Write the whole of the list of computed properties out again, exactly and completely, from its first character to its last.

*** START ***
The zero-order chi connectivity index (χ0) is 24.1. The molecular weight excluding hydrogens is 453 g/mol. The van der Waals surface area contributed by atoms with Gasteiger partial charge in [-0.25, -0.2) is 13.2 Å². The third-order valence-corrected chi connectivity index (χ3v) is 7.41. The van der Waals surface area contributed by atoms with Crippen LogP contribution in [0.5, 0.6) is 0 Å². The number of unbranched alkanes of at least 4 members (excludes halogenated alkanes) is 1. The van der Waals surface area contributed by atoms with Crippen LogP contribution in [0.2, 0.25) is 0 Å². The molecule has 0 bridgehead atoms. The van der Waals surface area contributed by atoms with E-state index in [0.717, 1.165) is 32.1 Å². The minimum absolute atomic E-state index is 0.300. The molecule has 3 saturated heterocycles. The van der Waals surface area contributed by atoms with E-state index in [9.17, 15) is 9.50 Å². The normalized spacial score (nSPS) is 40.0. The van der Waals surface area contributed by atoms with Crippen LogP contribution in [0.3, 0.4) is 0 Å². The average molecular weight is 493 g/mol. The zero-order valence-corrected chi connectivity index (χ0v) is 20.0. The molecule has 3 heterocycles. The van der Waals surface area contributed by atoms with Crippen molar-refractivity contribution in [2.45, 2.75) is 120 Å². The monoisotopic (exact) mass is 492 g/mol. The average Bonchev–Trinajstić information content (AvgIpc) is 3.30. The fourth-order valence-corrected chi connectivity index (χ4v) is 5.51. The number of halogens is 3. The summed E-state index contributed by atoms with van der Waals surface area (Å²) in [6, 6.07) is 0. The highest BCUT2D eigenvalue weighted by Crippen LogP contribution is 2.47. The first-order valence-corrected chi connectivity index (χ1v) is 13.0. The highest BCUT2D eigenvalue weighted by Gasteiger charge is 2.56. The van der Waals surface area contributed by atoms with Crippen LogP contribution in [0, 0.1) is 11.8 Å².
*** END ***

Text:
The zero-order chi connectivity index (χ0) is 24.1. The molecular weight excluding hydrogens is 453 g/mol. The van der Waals surface area contributed by atoms with Gasteiger partial charge in [-0.25, -0.2) is 13.2 Å². The third-order valence-corrected chi connectivity index (χ3v) is 7.41. The van der Waals surface area contributed by atoms with Crippen LogP contribution in [0.5, 0.6) is 0 Å². The number of unbranched alkanes of at least 4 members (excludes halogenated alkanes) is 1. The van der Waals surface area contributed by atoms with Crippen LogP contribution in [0.2, 0.25) is 0 Å². The molecule has 0 bridgehead atoms. The van der Waals surface area contributed by atoms with E-state index in [0.717, 1.165) is 32.1 Å². The minimum absolute atomic E-state index is 0.300. The molecule has 3 saturated heterocycles. The van der Waals surface area contributed by atoms with E-state index in [9.17, 15) is 9.50 Å². The normalized spacial score (nSPS) is 40.0. The van der Waals surface area contributed by atoms with Crippen LogP contribution in [0.3, 0.4) is 0 Å². The average molecular weight is 493 g/mol. The zero-order valence-corrected chi connectivity index (χ0v) is 20.0. The molecule has 3 heterocycles. The van der Waals surface area contributed by atoms with Crippen molar-refractivity contribution in [2.45, 2.75) is 120 Å². The monoisotopic (exact) mass is 492 g/mol. The average Bonchev–Trinajstić information content (AvgIpc) is 3.30. The fourth-order valence-corrected chi connectivity index (χ4v) is 5.51. The number of halogens is 3. The summed E-state index contributed by atoms with van der Waals surface area (Å²) in [6, 6.07) is 0. The highest BCUT2D eigenvalue weighted by Crippen LogP contribution is 2.47. The first-order valence-corrected chi connectivity index (χ1v) is 13.0. The highest BCUT2D eigenvalue weighted by Gasteiger charge is 2.56. The van der Waals surface area contributed by atoms with Crippen LogP contribution in [0, 0.1) is 11.8 Å².